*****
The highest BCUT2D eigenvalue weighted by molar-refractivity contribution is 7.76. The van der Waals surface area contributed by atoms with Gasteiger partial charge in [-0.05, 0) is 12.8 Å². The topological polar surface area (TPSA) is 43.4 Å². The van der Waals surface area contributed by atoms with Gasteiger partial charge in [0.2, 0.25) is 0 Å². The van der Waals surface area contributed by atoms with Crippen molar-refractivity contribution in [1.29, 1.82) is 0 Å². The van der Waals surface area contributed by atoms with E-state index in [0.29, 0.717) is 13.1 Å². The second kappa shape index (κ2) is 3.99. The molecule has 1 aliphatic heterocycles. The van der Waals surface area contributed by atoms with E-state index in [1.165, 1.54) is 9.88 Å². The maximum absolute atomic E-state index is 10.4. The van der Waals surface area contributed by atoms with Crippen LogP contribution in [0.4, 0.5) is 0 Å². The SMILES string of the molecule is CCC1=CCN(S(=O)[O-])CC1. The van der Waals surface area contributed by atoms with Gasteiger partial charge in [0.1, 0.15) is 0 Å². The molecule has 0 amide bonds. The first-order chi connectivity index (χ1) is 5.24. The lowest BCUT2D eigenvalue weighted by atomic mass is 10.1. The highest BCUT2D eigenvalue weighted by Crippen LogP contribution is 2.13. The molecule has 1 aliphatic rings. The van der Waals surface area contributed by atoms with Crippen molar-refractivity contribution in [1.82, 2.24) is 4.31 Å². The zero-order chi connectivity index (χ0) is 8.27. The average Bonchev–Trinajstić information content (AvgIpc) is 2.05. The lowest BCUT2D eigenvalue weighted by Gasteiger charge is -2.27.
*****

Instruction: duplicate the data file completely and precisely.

The highest BCUT2D eigenvalue weighted by molar-refractivity contribution is 7.76. The van der Waals surface area contributed by atoms with Gasteiger partial charge in [-0.05, 0) is 12.8 Å². The topological polar surface area (TPSA) is 43.4 Å². The van der Waals surface area contributed by atoms with Gasteiger partial charge in [0.2, 0.25) is 0 Å². The van der Waals surface area contributed by atoms with Crippen molar-refractivity contribution in [1.29, 1.82) is 0 Å². The van der Waals surface area contributed by atoms with E-state index in [0.29, 0.717) is 13.1 Å². The second kappa shape index (κ2) is 3.99. The molecule has 1 aliphatic heterocycles. The van der Waals surface area contributed by atoms with E-state index in [1.165, 1.54) is 9.88 Å². The maximum absolute atomic E-state index is 10.4. The van der Waals surface area contributed by atoms with Crippen LogP contribution in [0.4, 0.5) is 0 Å². The SMILES string of the molecule is CCC1=CCN(S(=O)[O-])CC1. The van der Waals surface area contributed by atoms with Gasteiger partial charge in [0.1, 0.15) is 0 Å². The molecule has 0 amide bonds. The first-order chi connectivity index (χ1) is 5.24. The lowest BCUT2D eigenvalue weighted by atomic mass is 10.1. The highest BCUT2D eigenvalue weighted by Crippen LogP contribution is 2.13. The molecule has 1 aliphatic rings. The van der Waals surface area contributed by atoms with Crippen molar-refractivity contribution in [1.82, 2.24) is 4.31 Å². The zero-order chi connectivity index (χ0) is 8.27. The average Bonchev–Trinajstić information content (AvgIpc) is 2.05. The lowest BCUT2D eigenvalue weighted by Gasteiger charge is -2.27.